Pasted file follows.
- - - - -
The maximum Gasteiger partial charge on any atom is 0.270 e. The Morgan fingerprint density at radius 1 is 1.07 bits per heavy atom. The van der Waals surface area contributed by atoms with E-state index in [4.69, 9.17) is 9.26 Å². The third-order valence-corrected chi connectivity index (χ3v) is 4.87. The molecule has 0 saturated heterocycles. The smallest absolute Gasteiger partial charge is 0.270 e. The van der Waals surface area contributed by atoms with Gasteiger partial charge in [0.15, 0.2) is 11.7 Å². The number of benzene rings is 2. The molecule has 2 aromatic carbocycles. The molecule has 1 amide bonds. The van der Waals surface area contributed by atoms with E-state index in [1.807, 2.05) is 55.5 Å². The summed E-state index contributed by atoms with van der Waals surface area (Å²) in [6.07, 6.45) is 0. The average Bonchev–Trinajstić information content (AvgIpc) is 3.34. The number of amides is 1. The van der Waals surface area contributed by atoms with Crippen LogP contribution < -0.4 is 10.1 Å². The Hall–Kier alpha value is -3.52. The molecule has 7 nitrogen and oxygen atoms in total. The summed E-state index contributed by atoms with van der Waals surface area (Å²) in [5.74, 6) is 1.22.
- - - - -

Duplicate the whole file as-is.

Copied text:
The maximum Gasteiger partial charge on any atom is 0.270 e. The Morgan fingerprint density at radius 1 is 1.07 bits per heavy atom. The van der Waals surface area contributed by atoms with E-state index in [4.69, 9.17) is 9.26 Å². The third-order valence-corrected chi connectivity index (χ3v) is 4.87. The molecule has 0 saturated heterocycles. The smallest absolute Gasteiger partial charge is 0.270 e. The van der Waals surface area contributed by atoms with Gasteiger partial charge in [0.15, 0.2) is 11.7 Å². The number of benzene rings is 2. The molecule has 2 aromatic carbocycles. The molecule has 1 amide bonds. The van der Waals surface area contributed by atoms with E-state index in [1.807, 2.05) is 55.5 Å². The summed E-state index contributed by atoms with van der Waals surface area (Å²) in [6.07, 6.45) is 0. The average Bonchev–Trinajstić information content (AvgIpc) is 3.34. The number of amides is 1. The van der Waals surface area contributed by atoms with Crippen LogP contribution < -0.4 is 10.1 Å². The Hall–Kier alpha value is -3.52. The molecule has 7 nitrogen and oxygen atoms in total. The summed E-state index contributed by atoms with van der Waals surface area (Å²) in [5.74, 6) is 1.22.